Third-year biology student Shivani Mehta is running for VP academic and university affairs (VPAUA) on a platform centred around a safe return to campus, open education and accessibility of learning resources and Work Learn opportunities for students.
She’s running against Eshana Bhangu, co-chair of the UBC Vancouver Student Senate Caucus.
Mehta became involved in student advocacy after seeing the barriers students face when it comes to voicing their wants and needs.
“So many students like myself were being disadvantaged because the right problems were not being addressed, or they were not being addressed urgently enough,” she said.
With experience working as the associate VP academic affairs this past year, Mehta wants to focus on developing “attainable, realistic and long-term goals.”
Mehta referred to her time as associate VP academic affairs as a “big learning experience,” since both she and the current VPAUA Georgia Yee had no experience in the AMS prior to their roles in the executive. Although the pair had “different leadership styles sometimes,” Mehta said she didn’t really disagree with anything Yee did.
Mehta also worked alongside Yee in advocating for the discontinuation of UBC’s contract with Proctorio. She disagreed with the university’s decision to extend the contract and said there’s more work to be done before considering other alternatives.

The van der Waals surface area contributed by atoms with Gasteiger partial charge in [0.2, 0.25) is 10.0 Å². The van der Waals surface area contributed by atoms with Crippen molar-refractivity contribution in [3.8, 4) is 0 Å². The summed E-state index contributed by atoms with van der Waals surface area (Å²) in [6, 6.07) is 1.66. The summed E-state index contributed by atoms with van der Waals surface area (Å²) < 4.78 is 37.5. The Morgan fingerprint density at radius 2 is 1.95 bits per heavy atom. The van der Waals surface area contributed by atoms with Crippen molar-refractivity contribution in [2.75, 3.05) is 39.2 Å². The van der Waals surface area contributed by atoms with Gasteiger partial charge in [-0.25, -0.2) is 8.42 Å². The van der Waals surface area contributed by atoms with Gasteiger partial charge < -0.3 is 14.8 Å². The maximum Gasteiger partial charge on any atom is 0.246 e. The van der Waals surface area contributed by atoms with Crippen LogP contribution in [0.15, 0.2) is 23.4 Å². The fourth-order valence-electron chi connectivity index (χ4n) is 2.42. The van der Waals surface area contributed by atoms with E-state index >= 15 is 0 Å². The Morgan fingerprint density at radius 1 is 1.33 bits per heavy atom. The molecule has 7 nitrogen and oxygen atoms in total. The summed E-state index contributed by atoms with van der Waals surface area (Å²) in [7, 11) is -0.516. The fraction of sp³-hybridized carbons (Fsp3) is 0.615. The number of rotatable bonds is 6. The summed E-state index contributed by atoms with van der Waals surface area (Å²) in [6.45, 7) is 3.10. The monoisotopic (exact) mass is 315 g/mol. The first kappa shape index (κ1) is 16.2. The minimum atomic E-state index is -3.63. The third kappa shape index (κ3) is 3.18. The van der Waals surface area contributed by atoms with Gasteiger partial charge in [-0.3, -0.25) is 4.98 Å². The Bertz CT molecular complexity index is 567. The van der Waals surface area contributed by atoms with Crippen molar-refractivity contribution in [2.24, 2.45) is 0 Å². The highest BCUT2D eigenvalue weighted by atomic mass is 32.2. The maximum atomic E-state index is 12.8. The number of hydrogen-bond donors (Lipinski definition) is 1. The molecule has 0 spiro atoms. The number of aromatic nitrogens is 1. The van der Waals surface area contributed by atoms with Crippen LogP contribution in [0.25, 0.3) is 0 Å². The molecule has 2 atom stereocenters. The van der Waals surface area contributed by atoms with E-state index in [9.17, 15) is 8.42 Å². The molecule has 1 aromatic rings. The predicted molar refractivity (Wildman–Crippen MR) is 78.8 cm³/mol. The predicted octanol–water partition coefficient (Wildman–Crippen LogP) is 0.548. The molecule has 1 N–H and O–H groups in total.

“There’s so many safety guidelines and ethics frameworks that need to be in place before we start progressing down a line of alternative invigilation software,” Mehta said.
Mehta’s also passionate about advocating for open educational and accessible resources. She said that textbook prices have “skyrocketed” over the past years, so her loftiest goal is starting a used bookstore in the Nest where students could donate their textbooks.
“Another student could then use those resources for their courses without having to go through the bookstore and then repurchase materials at a higher price,” Mehta said.
When asked about the recent updates to UBC’s sexual misconduct policy SC17, Mehta mentioned the difference between a policy change and what it means to “actually change students’ lives and move towards a consent culture.”
“I’m hoping that, with [the revisions to] this policy, we’ll be able to work with our partners and student services ... and approach this communication project in a more collaborative way,” Mehta said.
For the upcoming year, Mehta is expecting most of the same challenges around student engagement as this past year.
“I can anticipate we’ll need to explore new avenues of connecting with students,” Mehta said.
If elected, Mehta wants to build on her work from this past year.
“I really hope to approach this role with an authentic leadership style. And I hope that everything that I’ve been able to work on this past year with Georgia, I’m able to continue and complete those projects this year,” Mehta said.